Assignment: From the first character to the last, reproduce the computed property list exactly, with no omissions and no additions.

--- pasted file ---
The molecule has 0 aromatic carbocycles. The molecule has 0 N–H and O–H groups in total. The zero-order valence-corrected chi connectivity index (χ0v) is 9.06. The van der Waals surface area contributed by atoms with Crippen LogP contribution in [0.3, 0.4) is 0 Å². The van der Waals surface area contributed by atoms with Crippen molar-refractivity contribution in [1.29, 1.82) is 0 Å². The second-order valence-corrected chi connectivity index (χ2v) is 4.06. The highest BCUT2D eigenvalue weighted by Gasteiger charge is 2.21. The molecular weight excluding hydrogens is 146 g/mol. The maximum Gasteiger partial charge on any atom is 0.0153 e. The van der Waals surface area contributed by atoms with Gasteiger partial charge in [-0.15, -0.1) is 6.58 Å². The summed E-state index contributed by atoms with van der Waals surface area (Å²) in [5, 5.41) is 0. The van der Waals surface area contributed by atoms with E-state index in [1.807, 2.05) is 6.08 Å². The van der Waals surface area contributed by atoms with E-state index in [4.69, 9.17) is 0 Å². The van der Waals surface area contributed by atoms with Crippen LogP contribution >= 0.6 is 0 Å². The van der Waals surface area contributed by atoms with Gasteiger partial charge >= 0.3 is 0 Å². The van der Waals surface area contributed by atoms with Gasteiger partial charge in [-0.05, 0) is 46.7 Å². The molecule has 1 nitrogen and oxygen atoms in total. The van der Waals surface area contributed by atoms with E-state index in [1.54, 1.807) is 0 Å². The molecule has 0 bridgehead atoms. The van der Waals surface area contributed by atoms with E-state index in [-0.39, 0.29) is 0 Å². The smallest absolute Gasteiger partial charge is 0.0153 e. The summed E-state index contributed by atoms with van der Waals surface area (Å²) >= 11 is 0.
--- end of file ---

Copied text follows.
The molecule has 0 aromatic carbocycles. The molecule has 0 N–H and O–H groups in total. The zero-order valence-corrected chi connectivity index (χ0v) is 9.06. The van der Waals surface area contributed by atoms with Crippen LogP contribution in [0.3, 0.4) is 0 Å². The van der Waals surface area contributed by atoms with Crippen molar-refractivity contribution in [1.29, 1.82) is 0 Å². The second-order valence-corrected chi connectivity index (χ2v) is 4.06. The highest BCUT2D eigenvalue weighted by Gasteiger charge is 2.21. The molecular weight excluding hydrogens is 146 g/mol. The maximum Gasteiger partial charge on any atom is 0.0153 e. The van der Waals surface area contributed by atoms with Gasteiger partial charge in [-0.15, -0.1) is 6.58 Å². The summed E-state index contributed by atoms with van der Waals surface area (Å²) in [5, 5.41) is 0. The van der Waals surface area contributed by atoms with E-state index in [1.807, 2.05) is 6.08 Å². The van der Waals surface area contributed by atoms with E-state index in [4.69, 9.17) is 0 Å². The van der Waals surface area contributed by atoms with Crippen LogP contribution >= 0.6 is 0 Å². The van der Waals surface area contributed by atoms with Gasteiger partial charge >= 0.3 is 0 Å². The van der Waals surface area contributed by atoms with Gasteiger partial charge in [-0.05, 0) is 46.7 Å². The molecule has 1 nitrogen and oxygen atoms in total. The van der Waals surface area contributed by atoms with E-state index in [1.54, 1.807) is 0 Å². The molecule has 0 bridgehead atoms. The van der Waals surface area contributed by atoms with E-state index in [-0.39, 0.29) is 0 Å². The smallest absolute Gasteiger partial charge is 0.0153 e. The summed E-state index contributed by atoms with van der Waals surface area (Å²) >= 11 is 0.